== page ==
In addition to the visible hazard of the burning pool of phosphorus, responders were faced with the unknown condition of the car that had been subjected to impact damage and localized heating for almost five hours.

Phosphorus, which has a melting point of 110°F, is loaded as a liquid in a closed (piped) system that excludes air. If air were present, the product would spontaneously ignite, as it is hotter than its 86°F autoignition temperature. Air is excluded from an empty car before loading bypurging with nitrogen. Finally, a water layer is added in the headspace to isolate the phosphorus in case a relief device or seal opens.

Heat is not maintained on the cars and the product slowly cools, usually solidifying en route. Heat is carefully applied at the off-loading site. The melting process is like the heating of candle or canning wax in a pan and the liquefied phosphorus is viscous (like melted wax). If heat is applied too rapidly, the melted product next to the metal container can boil, while the poor heat conduction of the solid part resists a quick melt and could trap the hot vapors of locally heated material. In a closed container such as a tank car, this is a serious situation.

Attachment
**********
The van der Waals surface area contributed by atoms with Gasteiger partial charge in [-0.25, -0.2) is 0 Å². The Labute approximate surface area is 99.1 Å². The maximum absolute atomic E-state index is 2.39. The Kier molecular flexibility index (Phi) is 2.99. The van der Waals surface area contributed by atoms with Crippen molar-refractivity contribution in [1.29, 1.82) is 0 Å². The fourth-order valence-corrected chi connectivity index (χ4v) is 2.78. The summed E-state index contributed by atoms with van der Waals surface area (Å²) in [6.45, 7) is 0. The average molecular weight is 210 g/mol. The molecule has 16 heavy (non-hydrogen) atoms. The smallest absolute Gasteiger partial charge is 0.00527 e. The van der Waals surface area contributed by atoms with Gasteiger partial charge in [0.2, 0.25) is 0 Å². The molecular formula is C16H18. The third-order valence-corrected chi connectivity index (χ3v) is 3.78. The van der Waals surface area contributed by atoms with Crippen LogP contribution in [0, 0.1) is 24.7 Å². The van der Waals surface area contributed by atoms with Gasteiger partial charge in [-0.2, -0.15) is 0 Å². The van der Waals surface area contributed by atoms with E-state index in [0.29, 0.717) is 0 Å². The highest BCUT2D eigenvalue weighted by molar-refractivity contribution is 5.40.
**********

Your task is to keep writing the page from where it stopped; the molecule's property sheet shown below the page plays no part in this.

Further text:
The circumstances for a critical situation were present at the Cooper County incident. The relief devices were on the top of the car, the localized heating was on the bottom, and the product was partially solidified. It is now’ apparent that the breech made by the rail was probably relieving much of the internal pressure (and thus rapidly expanding the pool). The possibility exists that this space would not have been adequate to maintain low-risk pres-

sures if the fire had continued to grow. Two results were possible: The pressure could have forced the contents to relieve out of a topmounted relief device or the body of the car could have failed where the heat of the flame front and impact damage caused the greatest stress. While operation of a pressure-relief device was the greater possibility, even that would have contributed to increased flame spread and threatened the entry team. Controlling the fire and cooling the car stopped the localized heating and removed that risk.

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